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Yeah, you heard me. Cascadian black metal is bullshit.
Okay, so maybe that’s a little over-the-top. I’m not saying the music itself is bullshit – that’s more of a personal taste thing – but I think the sub-genre as a concept is bullshit. Ever since Wolves in the Throne Room garnered a more significant share of the music spotlight (chiefly by playing a corporate-sponsored festival, I’ve seen the term “Cascadian black metal” tossed around in more articles recently. Some of these have been from outside the metal world (the New Yorker, The Guardian), while others are more in tune with the underground. But I’m skeptical by default of any attempt by music media to create new pigeonholes for the music they cover. In some cases, it’s merely lazy journalism; in other cases (I’m looking at you, New Yorker dude), it’s just a way to make it seem like you know more than you really do about your topic.
Still, it’s normal for humans to want to categorize – some of us just take it further than others. My music library sticks to general tags like “rock” and “metal”, while some people I know have separate tags for every possible sub-sub-sub-genre known, for example. The metal world is rife with factional strife regarding sub-genre definitions to begin with, making this sort of thing all the harder.
So, let’s pick this thing apart, shall we?
In my mind, there are two general approaches to defining a genre. One is lyrical/philosophical (protest folk or pornogrind), the other is sonic (thrash metal or house). These can obviously be combined, and whether a genre is defined one way or the other is often hotly debated – just look at black metal, where there’s a constant war of words over whether you can even really be “black metal” if you’re not Satanist.
Let’s start with the latter way of defining a genre, because I think it’s the easier to dismiss. When the term “Cascadian black metal” shows up in an article, it’s almost always referring to WITTR, or to bands that sound like them. Which is to say, essentially post-metal/metalgaze. Certainly, both obvious reference points – Wolves and Agalloch – fall into that general paradigm, but to suggest that the terms are interchangeable is patently false. Many (indeed most) bands that fall into the post-metal niche hail from nowhere near Cascadia, nor is there any consistent philosophical leaning among them.
The aforementioned exemplars of the supposed genre (WITTR and Agalloch) do share quite a bit philosophically. Both arose in relatively low-density urban environments (Olympia and Portland, respectively), venerate the natural landscape of Cascadia, and have a distinct anti-modernist bent. Of course, that’s hardly unique in the black metal world; as WITTR co-founder Aaron Weaver states in Terrorizer #214 (September 2011), many early Scandinavian black metal bands shared similar philosophical themes. Such bands also owe a considerable debt to various neo-folk bands over the past two decades; see the comments of Don Anderson (of Agalloch) in the neo-folk feature in Decibel #84 (October 2011). So, philosophically the supposed Cascadian black metal bands aren’t unique.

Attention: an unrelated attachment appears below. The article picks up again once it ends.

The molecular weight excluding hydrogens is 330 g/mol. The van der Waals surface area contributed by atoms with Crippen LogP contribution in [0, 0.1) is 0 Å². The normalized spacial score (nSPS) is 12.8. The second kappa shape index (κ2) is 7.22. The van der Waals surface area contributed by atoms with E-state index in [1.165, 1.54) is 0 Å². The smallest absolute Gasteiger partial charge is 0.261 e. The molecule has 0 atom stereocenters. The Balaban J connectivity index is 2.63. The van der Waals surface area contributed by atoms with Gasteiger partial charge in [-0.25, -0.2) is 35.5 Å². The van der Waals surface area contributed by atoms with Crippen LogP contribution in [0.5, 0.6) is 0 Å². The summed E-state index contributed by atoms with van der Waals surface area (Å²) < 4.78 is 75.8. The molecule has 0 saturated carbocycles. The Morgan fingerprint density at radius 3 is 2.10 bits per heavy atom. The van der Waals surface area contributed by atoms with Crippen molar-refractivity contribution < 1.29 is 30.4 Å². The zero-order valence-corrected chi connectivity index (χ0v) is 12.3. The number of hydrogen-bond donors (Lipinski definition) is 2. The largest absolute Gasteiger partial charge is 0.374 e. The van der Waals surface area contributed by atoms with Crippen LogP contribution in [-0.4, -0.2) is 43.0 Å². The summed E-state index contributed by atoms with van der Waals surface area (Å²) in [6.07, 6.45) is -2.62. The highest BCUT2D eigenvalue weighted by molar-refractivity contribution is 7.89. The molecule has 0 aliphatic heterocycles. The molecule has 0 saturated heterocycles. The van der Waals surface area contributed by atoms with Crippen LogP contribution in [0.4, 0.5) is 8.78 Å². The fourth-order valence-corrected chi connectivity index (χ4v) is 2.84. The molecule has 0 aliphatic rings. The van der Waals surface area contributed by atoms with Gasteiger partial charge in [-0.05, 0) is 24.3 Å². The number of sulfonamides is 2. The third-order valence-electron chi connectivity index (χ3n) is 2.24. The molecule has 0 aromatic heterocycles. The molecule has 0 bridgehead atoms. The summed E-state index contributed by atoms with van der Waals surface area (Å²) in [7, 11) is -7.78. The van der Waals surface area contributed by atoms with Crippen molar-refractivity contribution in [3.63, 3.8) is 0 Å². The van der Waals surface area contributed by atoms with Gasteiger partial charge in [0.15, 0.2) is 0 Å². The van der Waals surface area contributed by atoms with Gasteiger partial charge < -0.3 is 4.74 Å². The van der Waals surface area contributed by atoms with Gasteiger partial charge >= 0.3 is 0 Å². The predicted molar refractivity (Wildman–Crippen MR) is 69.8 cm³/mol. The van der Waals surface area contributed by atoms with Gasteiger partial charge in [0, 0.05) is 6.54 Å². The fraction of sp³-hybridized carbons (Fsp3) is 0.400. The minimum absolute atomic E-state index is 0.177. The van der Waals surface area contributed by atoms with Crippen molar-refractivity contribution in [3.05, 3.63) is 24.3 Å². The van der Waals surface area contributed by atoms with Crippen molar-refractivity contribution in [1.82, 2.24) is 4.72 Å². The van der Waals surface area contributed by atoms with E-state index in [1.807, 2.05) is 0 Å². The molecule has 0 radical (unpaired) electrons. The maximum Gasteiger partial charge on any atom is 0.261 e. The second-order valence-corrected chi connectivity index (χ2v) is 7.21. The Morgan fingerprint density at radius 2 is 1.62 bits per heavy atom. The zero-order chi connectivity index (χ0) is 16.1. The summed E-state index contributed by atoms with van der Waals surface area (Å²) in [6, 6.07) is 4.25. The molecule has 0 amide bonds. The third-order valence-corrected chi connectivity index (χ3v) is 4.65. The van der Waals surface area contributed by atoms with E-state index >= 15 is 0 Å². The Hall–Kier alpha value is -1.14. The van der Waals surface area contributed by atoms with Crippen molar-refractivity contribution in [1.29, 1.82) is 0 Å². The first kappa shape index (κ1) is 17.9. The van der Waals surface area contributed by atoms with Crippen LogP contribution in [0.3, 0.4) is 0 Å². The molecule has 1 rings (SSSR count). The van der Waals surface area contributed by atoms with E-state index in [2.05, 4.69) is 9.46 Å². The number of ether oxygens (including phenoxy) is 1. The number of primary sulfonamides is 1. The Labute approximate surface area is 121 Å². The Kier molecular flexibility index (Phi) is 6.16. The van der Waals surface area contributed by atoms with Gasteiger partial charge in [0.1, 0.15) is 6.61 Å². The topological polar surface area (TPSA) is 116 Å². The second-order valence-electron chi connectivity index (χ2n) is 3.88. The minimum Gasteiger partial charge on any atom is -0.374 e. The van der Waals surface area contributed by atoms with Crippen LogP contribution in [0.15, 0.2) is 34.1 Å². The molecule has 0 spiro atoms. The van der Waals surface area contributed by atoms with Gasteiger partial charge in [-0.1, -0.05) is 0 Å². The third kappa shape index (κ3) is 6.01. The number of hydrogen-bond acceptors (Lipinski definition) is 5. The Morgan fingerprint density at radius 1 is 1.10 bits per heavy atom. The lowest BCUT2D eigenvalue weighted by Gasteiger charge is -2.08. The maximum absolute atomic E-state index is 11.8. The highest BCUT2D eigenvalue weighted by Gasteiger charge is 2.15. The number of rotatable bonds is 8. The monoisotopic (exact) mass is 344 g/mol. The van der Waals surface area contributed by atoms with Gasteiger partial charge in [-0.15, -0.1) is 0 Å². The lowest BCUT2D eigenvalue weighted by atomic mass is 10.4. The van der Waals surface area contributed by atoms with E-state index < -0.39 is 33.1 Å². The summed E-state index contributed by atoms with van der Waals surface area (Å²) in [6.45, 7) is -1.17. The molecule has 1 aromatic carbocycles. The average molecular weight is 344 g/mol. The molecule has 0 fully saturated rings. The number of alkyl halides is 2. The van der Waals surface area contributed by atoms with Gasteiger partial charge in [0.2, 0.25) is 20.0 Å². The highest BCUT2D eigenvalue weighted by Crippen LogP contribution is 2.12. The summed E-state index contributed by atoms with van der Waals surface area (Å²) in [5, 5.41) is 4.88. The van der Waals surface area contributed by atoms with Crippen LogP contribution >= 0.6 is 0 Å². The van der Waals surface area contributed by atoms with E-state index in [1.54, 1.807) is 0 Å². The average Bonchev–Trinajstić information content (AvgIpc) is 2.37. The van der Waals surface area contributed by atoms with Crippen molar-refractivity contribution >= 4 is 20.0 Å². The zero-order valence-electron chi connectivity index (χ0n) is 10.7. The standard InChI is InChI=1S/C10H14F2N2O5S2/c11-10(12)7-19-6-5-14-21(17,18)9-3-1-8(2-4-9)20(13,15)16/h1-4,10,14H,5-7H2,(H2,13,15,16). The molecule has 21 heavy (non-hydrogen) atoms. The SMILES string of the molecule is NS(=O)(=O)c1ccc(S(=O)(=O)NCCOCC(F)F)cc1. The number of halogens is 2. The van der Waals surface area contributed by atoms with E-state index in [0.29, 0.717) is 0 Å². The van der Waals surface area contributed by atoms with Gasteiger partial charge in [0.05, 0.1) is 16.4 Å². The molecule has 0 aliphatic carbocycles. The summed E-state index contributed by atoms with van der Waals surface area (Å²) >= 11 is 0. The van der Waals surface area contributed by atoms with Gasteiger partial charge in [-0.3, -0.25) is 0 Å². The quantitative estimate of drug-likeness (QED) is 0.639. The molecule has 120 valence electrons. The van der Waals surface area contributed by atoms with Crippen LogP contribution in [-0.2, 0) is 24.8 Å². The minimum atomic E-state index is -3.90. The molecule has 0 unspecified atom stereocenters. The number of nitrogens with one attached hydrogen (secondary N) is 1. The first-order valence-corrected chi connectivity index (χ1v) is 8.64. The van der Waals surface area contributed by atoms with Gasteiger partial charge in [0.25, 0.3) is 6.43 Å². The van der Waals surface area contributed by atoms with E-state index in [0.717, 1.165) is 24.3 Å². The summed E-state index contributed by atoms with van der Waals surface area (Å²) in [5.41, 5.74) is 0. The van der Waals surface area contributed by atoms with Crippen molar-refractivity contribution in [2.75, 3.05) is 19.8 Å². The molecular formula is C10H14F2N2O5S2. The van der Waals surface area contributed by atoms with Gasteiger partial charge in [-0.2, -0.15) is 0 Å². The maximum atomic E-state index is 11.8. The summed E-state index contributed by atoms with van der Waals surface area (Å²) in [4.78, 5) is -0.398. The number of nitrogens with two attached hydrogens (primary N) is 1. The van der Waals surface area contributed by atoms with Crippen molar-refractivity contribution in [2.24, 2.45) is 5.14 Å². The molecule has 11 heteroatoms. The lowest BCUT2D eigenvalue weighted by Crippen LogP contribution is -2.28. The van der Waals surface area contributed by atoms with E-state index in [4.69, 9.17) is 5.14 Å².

Is there anything that separates these bands from everyone else? Perhaps some combination of sound and philosophy? Possibly. You could argue that their music combines the sound of black-metal-based post-metal (that’s a lot of hyphens) with nature worship and hatred for mankind’s current value systems. Many post-metal bands draw heavily upon anti-modernism and nature fetishism, however, so perhaps limiting it to Cascadia is disingenuous. Some (particularly those actually in the metal world, rather than on the outside looking in) have started using the term “ecological black metal” instead, which fits a bit better. Of course, that brings up arguments about what exactly is meant by “ecological”, but I’m not going into that here. Such a conception also excludes the likes of Krallice, who are similar in sound, if more urban/modern in their philosophical bent. Whether or not that’s a good thing is up for – you guessed it – debate.
Through all the hours spent listening to Agalloch, Wolves in the Throne Room, Fen, Ulver, Windir, Bathory et al over the years (not to mention some aural over-saturation this past month), I’ve noticed some patterns but remain unconvinced that there even is such a thing as Cascadian black metal (or even ecological black metal, for that matter).
Personally, I don’t care much, as it all gets filed under “metal” in my library. But I think there’s potential for such a movement to coalesce. In my mind, it’s usually left for Second Wave bands to really cause a musical movement to gel – those retroactively regarded as founders are usually seen initially as genre outliers. Black metal itself began as an outlier of thrash metal, which was itself an outlier of the NWOBHM scene, and so on. Time will tell if Cascadian black metal gets off the ground as a genuine movement, but at the moment, it remains the non-existent product of over-eager music journalists.
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